F1 score
In statistical analysis of binary classification, the F_{1} score (also Fscore or Fmeasure) is a measure of a test's accuracy. It considers both the precision p and the recall r of the test to compute the score: p is the number of correct positive results divided by the number of all positive results returned by the classifier, and r is the number of correct positive results divided by the number of all relevant samples (all samples that should have been identified as positive). The F_{1} score is the harmonic average of the precision and recall, where an F_{1} score reaches its best value at 1 (perfect precision and recall) and worst at 0.
Contents
Etymology
The name Fmeasure is believed to be named after a different F function in Van Rijsbergen's book, when introduced to MUC4. ^{[1]}
Definition
This section needs additional citations for verification. (December 2018) (Learn how and when to remove this template message)

The traditional Fmeasure or balanced Fscore (F_{1} score) is the harmonic mean of precision and recall:
 .
The general formula for positive real β is:
 .
The formula in terms of Type I and type II errors:
 .
Two other commonly used F measures are the measure, which weighs recall higher than precision (by placing more emphasis on false negatives), and the measure, which weighs recall lower than precision (by attenuating the influence of false negatives).
The Fmeasure was derived so that "measures the effectiveness of retrieval with respect to a user who attaches β times as much importance to recall as precision".^{[2]} It is based on Van Rijsbergen's effectiveness measure
 .
Their relationship is where .
The F_{1} score is also known as the Sørensen–Dice coefficient or Dice similarity coefficient (DSC).
Diagnostic testing
This is related to the field of binary classification where recall is often termed as Sensitivity. There are several reasons that the F_{1} score can be criticized in particular circumstances.^{[3]}
True condition  
Total population  Condition positive  Condition negative  Prevalence = Σ Condition positive/Σ Total population  Accuracy (ACC) = Σ True positive + Σ True negative/Σ Total population  
Predicted condition 
Predicted condition positive 
True positive, Power 
False positive, Type I error 
Positive predictive value (PPV), Precision = Σ True positive/Σ Predicted condition positive  False discovery rate (FDR) = Σ False positive/Σ Predicted condition positive  
Predicted condition negative 
False negative, Type II error 
True negative  False omission rate (FOR) = Σ False negative/Σ Predicted condition negative  Negative predictive value (NPV) = Σ True negative/Σ Predicted condition negative  
True positive rate (TPR), Recall, Sensitivity, probability of detection = Σ True positive/Σ Condition positive  False positive rate (FPR), Fallout, probability of false alarm = Σ False positive/Σ Condition negative  Positive likelihood ratio (LR+) = TPR/FPR  Diagnostic odds ratio (DOR) = LR+/LR−  F_{1} score = 2/1/Recall + 1/Precision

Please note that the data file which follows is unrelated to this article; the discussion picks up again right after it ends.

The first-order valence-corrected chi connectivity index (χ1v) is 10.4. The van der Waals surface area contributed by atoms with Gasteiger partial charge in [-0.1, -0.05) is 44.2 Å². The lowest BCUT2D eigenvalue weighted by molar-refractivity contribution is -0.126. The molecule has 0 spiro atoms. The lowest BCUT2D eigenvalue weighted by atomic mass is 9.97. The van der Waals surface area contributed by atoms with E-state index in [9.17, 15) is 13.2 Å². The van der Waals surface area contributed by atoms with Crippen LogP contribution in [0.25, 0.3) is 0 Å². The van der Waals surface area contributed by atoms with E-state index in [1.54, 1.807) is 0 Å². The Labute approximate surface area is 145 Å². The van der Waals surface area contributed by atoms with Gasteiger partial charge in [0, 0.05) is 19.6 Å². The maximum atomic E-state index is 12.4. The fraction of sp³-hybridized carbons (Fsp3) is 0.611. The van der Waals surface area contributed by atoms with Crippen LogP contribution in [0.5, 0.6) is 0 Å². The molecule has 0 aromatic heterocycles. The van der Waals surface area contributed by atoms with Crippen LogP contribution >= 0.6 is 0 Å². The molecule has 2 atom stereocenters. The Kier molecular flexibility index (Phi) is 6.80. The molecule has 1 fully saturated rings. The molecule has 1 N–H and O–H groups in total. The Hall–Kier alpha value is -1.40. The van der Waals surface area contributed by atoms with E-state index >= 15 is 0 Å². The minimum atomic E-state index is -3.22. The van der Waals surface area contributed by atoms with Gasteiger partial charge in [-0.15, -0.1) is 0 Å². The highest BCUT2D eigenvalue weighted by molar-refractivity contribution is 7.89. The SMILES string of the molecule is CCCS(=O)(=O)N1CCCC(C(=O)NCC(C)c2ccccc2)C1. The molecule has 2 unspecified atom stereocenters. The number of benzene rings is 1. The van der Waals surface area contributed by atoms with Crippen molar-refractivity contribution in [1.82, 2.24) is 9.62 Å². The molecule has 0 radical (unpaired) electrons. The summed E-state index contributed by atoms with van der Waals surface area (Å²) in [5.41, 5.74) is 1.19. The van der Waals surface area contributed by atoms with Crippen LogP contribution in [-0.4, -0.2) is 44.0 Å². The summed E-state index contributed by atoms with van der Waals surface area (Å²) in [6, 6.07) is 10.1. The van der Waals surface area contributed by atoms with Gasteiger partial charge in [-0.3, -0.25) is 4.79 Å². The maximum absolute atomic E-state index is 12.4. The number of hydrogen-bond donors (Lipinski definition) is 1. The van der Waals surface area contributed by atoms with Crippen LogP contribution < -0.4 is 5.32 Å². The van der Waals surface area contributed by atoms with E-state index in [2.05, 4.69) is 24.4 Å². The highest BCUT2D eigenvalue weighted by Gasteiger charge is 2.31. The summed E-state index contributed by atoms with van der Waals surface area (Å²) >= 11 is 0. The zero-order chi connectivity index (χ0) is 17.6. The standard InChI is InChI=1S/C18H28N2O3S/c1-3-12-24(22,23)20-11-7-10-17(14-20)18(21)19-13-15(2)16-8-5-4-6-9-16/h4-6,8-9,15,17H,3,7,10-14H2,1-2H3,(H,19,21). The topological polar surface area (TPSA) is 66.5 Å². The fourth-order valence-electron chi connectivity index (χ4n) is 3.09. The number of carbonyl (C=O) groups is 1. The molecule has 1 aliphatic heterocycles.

False negative rate (FNR), Miss rate = Σ False negative/Σ Condition positive  Specificity (SPC), Selectivity, True negative rate (TNR) = Σ True negative/Σ Condition negative  Negative likelihood ratio (LR−) = FNR/TNR 
Applications
The Fscore is often used in the field of information retrieval for measuring search, document classification, and query classification performance.^{[4]} Earlier works focused primarily on the F_{1} score, but with the proliferation of large scale search engines, performance goals changed to place more emphasis on either precision or recall^{[5]} and so is seen in wide application.
The Fscore is also used in machine learning.^{[6]} Note, however, that the Fmeasures do not take the true negatives into account, and that measures such as the Matthews correlation coefficient, Informedness or Cohen's kappa may be preferable to assess the performance of a binary classifier.^{[3]}
The Fscore has been widely used in the natural language processing literature, such as the evaluation of named entity recognition and word segmentation.
Criticism
David Hand and others criticize the widespread use of the Fscore since it gives equal importance to precision and recall. In practice, different types of misclassifications incur different costs. In other words, the relative importance of precision and recall is an aspect of the problem.^{[7]}
Difference from Gmeasure
While the Fmeasure is the harmonic mean of Recall and Precision, the Gmeasure is the geometric mean.^{[3]}
See also
 BLEU
 Matthews correlation coefficient
 METEOR
 NIST (metric)
 Precision and recall
 Receiver operating characteristic
 ROUGE (metric)
 Sørensen–Dice coefficient
 Uncertainty coefficient, aka Proficiency
 Word error rate (WER)
References
 ^ Sasaki, Y. (2007). "The truth of the Fmeasure" (PDF).
 ^ Van Rijsbergen, C. J. (1979). Information Retrieval (2nd ed.). ButterworthHeinemann.
 ^ ^{a} ^{b} ^{c} Powers, David M W (2011). "Evaluation: From Precision, Recall and FMeasure to ROC, Informedness, Markedness & Correlation" (PDF). Journal of Machine Learning Technologies. 2 (1): 37–63.
 ^ Beitzel., Steven M. (2006). On Understanding and Classifying Web Queries (Ph.D. thesis). IIT. CiteSeerX 10.1.1.127.634.
 ^ X. Li; Y.Y. Wang; A. Acero (July 2008). Learning query intent from regularized click graphs (PDF). Proceedings of the 31st SIGIR Conference.
 ^ See, e.g., the evaluation of the [1].
 ^ Hand, David. "A note on using the Fmeasure for evaluating record linkage algorithms  Dimensions". app.dimensions.ai. Retrieved 20181208.